If you are using just soil, or you are onto your second (or more) crop, then you will need to supplement with nutrients. We have recommended nutrients for soil growing in the list mentioned above. If you are feeding, follow the directions on the package, but start at a quarter of the recommended amount. Less is better until you get to know your plants. Every strain likes a different mix. Slowly increase the amount every time you feed until you see the tiniest amount of “nute burn” on the leaves. Look for a tiny amount of browning near the tips of the leaves, or possibly the leaves to bend downward at the end.

Immediately record the amount of nutrient used in the last feeding and put it with your water and nutrients. That is the amount that will kill your plants.

On the next watering (there is nothing you can do until then), use pure water, then on the next feeding, give slightly less than the last SAFE amount.

Journal

It might also be helpful to keep a feeding journal. Record how much of each nutrient you added to each watering, and keep track of any changes you make. Then record the results. If the plant shows signs of stress, you know it wasn’t a good change and you know how to change back.


How Often?

Marijuana has adapted to grow perfectly in subtropic to tropic climates, making it somewhat resistant to drought. You do NOT want to over water. Overwatering will reduce the amount of oxygen making it to the roots (bad), and make an ideal environment for mould or non-beneficial fungus (also bad).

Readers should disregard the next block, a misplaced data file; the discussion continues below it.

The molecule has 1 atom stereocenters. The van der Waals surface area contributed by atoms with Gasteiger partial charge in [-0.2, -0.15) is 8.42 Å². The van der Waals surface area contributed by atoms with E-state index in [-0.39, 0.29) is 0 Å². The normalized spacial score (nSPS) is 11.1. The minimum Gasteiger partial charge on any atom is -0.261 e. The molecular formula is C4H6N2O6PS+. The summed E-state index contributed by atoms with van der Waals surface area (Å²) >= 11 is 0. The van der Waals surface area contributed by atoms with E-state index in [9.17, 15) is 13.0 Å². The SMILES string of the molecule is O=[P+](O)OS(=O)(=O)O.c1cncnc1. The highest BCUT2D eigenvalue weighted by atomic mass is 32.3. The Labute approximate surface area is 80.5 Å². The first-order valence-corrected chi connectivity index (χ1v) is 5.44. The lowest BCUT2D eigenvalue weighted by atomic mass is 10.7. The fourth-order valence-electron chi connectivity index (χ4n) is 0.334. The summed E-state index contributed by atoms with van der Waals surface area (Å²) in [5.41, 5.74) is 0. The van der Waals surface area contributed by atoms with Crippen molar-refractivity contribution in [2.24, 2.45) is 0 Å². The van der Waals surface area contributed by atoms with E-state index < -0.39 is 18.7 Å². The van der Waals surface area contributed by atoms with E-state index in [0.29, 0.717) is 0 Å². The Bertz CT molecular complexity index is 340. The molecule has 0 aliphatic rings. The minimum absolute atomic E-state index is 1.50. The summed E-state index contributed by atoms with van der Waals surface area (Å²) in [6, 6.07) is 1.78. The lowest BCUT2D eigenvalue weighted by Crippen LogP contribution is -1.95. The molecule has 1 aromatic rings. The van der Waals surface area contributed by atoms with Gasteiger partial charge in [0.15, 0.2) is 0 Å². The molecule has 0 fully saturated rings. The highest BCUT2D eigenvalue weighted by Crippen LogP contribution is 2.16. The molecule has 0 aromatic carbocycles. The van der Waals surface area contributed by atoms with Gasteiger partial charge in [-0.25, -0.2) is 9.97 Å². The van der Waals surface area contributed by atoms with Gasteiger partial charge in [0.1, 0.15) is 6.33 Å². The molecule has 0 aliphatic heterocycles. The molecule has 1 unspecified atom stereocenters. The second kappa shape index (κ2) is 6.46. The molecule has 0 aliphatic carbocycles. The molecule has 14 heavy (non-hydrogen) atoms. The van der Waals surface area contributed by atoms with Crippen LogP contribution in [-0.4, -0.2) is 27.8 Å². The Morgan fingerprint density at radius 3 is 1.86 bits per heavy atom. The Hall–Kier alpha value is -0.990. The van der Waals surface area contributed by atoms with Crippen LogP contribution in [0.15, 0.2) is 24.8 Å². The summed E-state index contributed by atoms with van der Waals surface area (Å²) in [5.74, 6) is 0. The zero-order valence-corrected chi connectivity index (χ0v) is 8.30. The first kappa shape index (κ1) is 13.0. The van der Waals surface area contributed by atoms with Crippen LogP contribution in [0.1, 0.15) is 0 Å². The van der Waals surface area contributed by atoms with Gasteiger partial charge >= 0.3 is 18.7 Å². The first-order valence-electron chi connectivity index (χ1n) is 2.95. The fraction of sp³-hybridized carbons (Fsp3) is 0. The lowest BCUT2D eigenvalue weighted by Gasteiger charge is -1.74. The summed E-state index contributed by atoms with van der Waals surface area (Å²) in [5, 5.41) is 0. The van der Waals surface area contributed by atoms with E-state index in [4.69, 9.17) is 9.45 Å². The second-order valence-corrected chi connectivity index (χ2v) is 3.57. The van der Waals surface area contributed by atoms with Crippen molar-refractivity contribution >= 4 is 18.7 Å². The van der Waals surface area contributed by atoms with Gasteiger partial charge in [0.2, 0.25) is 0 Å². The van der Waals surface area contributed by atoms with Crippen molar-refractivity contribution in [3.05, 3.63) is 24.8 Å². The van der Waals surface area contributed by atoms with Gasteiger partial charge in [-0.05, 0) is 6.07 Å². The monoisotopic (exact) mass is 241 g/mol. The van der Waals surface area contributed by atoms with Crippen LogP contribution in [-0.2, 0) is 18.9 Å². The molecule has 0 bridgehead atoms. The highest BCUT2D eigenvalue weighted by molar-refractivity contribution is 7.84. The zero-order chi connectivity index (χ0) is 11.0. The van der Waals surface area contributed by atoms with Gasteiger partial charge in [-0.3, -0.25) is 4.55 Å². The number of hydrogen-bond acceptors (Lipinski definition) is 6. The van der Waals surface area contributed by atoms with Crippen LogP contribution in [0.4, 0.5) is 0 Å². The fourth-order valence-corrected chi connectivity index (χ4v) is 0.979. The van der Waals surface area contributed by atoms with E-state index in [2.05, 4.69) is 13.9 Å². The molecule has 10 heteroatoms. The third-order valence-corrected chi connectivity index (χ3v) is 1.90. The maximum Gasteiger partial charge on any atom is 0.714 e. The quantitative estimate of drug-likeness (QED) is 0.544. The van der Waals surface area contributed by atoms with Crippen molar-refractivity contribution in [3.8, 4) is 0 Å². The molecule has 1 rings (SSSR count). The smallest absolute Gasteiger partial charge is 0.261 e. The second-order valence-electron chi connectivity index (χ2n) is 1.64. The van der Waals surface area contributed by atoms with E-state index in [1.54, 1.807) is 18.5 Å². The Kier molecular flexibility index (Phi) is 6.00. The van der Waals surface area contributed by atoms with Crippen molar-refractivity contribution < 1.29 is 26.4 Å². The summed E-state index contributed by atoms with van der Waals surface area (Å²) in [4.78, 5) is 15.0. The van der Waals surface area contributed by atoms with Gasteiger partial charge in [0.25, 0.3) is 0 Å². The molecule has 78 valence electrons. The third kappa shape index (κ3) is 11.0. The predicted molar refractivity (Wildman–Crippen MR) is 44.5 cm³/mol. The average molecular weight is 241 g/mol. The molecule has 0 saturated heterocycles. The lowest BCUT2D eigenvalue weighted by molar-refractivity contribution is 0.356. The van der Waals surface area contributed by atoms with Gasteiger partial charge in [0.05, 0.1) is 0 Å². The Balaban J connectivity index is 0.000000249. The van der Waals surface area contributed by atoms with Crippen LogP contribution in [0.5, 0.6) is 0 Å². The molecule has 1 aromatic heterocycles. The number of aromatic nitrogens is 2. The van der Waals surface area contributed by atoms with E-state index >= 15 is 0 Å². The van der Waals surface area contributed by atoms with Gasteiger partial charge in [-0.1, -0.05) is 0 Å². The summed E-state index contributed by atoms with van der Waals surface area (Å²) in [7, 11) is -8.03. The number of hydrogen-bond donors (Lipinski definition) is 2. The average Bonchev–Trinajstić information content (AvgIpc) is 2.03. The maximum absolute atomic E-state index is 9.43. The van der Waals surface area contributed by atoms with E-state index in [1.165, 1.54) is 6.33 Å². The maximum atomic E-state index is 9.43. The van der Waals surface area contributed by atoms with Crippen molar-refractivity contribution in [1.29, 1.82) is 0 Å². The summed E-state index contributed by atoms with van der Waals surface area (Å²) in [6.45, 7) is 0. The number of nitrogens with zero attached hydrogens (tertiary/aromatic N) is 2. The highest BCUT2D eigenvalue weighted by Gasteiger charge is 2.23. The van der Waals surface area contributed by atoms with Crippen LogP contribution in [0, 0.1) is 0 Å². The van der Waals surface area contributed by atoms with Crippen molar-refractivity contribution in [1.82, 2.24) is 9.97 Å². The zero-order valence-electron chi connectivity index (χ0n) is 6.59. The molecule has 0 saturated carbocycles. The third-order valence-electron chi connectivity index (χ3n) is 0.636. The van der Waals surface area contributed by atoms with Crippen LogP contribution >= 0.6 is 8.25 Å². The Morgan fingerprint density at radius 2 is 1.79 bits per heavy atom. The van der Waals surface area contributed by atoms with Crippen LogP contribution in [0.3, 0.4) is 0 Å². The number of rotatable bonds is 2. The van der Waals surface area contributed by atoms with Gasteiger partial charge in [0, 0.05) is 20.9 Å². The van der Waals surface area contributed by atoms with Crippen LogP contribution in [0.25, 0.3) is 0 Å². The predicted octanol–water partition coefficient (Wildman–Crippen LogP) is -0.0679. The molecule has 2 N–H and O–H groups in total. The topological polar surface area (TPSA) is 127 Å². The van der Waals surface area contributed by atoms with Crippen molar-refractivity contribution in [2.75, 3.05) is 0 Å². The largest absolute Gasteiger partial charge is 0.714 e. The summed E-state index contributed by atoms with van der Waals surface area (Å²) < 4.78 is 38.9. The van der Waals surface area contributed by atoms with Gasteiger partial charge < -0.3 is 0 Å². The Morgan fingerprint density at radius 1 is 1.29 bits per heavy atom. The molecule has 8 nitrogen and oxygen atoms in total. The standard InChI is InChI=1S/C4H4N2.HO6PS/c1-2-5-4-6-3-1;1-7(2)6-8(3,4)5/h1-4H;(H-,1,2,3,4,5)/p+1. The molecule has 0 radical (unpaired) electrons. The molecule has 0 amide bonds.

Let the soil dry out to about an inch down before you think of watering.

Do NOT saturate the soil.

If using nutrients, only feed every second or third watering.


pH in Soil

Just about everything has a pH level. pH is the measurement of the acidity or alkalinity of something (usually liquid). The scale ranges from 0 to 14.

The measurement is the number of hydrogen ions, when (usually) water (H2O) breaks down into OH (hydroxide ions) and H3O (hydronium ions, simplified as hydrogen ions).

Pure water, which you are hopefully starting with using the filter recommended in What You Need To Grow Marijuana, is pH 7.0, exactly in the middle of the scale. It has neither more hydroxide nor more hydrogen ions. It is balanced.

Battery acid is a pH 0 and consists of only hydrogen ions, where liquid drain cleaner (a base) is pH 14, consisting of only hydroxide ions.

The scale is logarithmic, ranging from 10,000,000 hydrogen ions compared to pure water, to 0.00000001, each number on the scale representing a decimal place.

The reason all this is important is that every living thing has an ideal pH for its well-being and ability to thrive on a cellular level. Humans are ultimately perfect at 7 (as always, we base our findings on ourselves), the body tissues being around 7.2 and saliva or blood being around 6.8.

Different plants like different pH levels, depending on where they have adapted to live. Cannabis tends to grow best at 6.5, or slightly acidic when grown in soil. This means you want to keep your soil between 6 and 7 to get the most out of your plants.

If your pH is not in the proper range (6.0-7.0 in soil), your plants will not be able to use the nutrients you give it, which can lead to overfeeding instead of fixing the pH. Always test!

When your pH is perfect for your plants, and your feeding schedule is at the right amounts and times, your plants will give you the best harvest.

Take your time and get to know your plants. It pays off!


Watering is much simpler than most belief. Now, let’s move on to Lesson 7 – Training Your Plants Part 1